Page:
EconPapers    
Economics at your fingertips  
 

A New Developmentalist model of structural change, economic growth and middle-income traps

José Luís Oreiro (), Kalinka M. da Silva and Marwil Dávila-Fernández

Structural Change and Economic Dynamics, 2020, vol. 55, issue C, 26-38

Abstract: When a rapidly growing country stagnates at middle-income levels and fails to transition into a high-income economy, we say it has fallen into a middle-income trap. An original interpretation of the causes of this phenomenon was offered in recent years by the so-called Brazilian New Developmentalist School. It must be noted, however, that this approach lacks a coherent formalization of its main propositions. This article aims at filling this gap in the literature. We assess, analytically and through numerical simulations, whether the Dutch disease can be propelled by the discovery of natural resources and the adoption of an external savings growth strategy. In both cases, a class coalition between workers and rentiers leads to an overvaluation of the real exchange rate. As a consequence, inflation is kept under control while artificially increasing real wages and financial incomes. The model provides a bridge between classical development theory and demand-led growth theories, drawing on elements from both traditions.

Keywords: New developmentalism; Demand-led growth; Structural change; Exchange rates (search for similar items in EconPapers)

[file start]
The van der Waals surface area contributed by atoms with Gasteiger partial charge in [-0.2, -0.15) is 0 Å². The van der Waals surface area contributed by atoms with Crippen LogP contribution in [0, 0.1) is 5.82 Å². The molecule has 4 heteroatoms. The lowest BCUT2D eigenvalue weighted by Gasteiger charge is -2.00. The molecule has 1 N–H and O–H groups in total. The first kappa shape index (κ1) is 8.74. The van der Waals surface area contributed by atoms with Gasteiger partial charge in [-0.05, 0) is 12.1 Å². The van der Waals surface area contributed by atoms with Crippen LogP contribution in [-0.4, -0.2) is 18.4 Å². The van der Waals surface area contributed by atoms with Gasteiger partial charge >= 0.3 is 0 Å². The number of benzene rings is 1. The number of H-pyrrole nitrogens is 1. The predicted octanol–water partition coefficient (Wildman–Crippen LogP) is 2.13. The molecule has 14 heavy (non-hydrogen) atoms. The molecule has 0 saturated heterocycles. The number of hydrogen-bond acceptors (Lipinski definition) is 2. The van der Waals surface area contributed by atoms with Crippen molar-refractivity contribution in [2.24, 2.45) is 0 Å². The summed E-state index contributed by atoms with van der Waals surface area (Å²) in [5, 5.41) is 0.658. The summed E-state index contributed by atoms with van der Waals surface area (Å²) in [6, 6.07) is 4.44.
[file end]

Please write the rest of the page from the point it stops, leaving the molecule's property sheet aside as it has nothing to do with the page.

JEL-codes: O11 O14 (search for similar items in EconPapers)
Date: 2020
References: View references in EconPapers View complete reference list from CitEc
Citations: Track citations by RSS feed

Downloads: (external link)
http://www.sciencedirect.com/science/article/pii/S0954349X20303830
Full text for ScienceDirect subscribers only

Related works:
Working Paper: A new developmentalist model of structural change, economic growth and middle-income trap (2019) Downloads
This item may be available elsewhere in EconPapers: Search for items with the same title.

Export reference: BibTeX RIS (EndNote, ProCite, RefMan) HTML/Text

Persistent link: https://EconPapers.repec.org/RePEc:eee:streco:v:55:y:2020:i:c:p:26-38

DOI: 10.1016/j.strueco.2020.07.008

Access Statistics for this article

Structural Change and Economic Dynamics is currently edited by F. Duchin, H. Hagemann, M. Landesmann, R. Scazzieri, A. Steenge and B. Verspagen

More articles in Structural Change and Economic Dynamics from Elsevier
Bibliographic data for series maintained by Catherine Liu ().

 
Page updated 2021-07-17
Handle: RePEc:eee:streco:v:55:y:2020:i:c:p:26-38